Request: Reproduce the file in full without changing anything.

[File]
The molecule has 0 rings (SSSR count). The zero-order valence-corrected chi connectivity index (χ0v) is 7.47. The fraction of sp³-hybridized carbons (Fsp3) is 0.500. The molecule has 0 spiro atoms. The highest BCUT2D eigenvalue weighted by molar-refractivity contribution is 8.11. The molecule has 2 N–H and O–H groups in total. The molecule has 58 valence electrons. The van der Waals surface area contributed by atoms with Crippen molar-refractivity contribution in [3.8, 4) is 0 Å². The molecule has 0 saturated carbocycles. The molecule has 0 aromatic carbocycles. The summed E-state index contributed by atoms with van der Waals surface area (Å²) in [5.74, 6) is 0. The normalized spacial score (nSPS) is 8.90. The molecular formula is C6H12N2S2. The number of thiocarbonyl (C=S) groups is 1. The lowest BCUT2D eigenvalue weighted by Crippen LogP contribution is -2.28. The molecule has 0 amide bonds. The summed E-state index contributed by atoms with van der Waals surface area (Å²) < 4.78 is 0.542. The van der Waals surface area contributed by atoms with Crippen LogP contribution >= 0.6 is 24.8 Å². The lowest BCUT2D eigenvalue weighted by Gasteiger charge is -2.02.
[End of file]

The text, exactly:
The molecule has 0 rings (SSSR count). The zero-order valence-corrected chi connectivity index (χ0v) is 7.47. The fraction of sp³-hybridized carbons (Fsp3) is 0.500. The molecule has 0 spiro atoms. The highest BCUT2D eigenvalue weighted by molar-refractivity contribution is 8.11. The molecule has 2 N–H and O–H groups in total. The molecule has 58 valence electrons. The van der Waals surface area contributed by atoms with Crippen molar-refractivity contribution in [3.8, 4) is 0 Å². The molecule has 0 saturated carbocycles. The molecule has 0 aromatic carbocycles. The summed E-state index contributed by atoms with van der Waals surface area (Å²) in [5.74, 6) is 0. The normalized spacial score (nSPS) is 8.90. The molecular formula is C6H12N2S2. The number of thiocarbonyl (C=S) groups is 1. The lowest BCUT2D eigenvalue weighted by Crippen LogP contribution is -2.28. The molecule has 0 amide bonds. The summed E-state index contributed by atoms with van der Waals surface area (Å²) < 4.78 is 0.542. The van der Waals surface area contributed by atoms with Crippen LogP contribution >= 0.6 is 24.8 Å². The lowest BCUT2D eigenvalue weighted by Gasteiger charge is -2.02.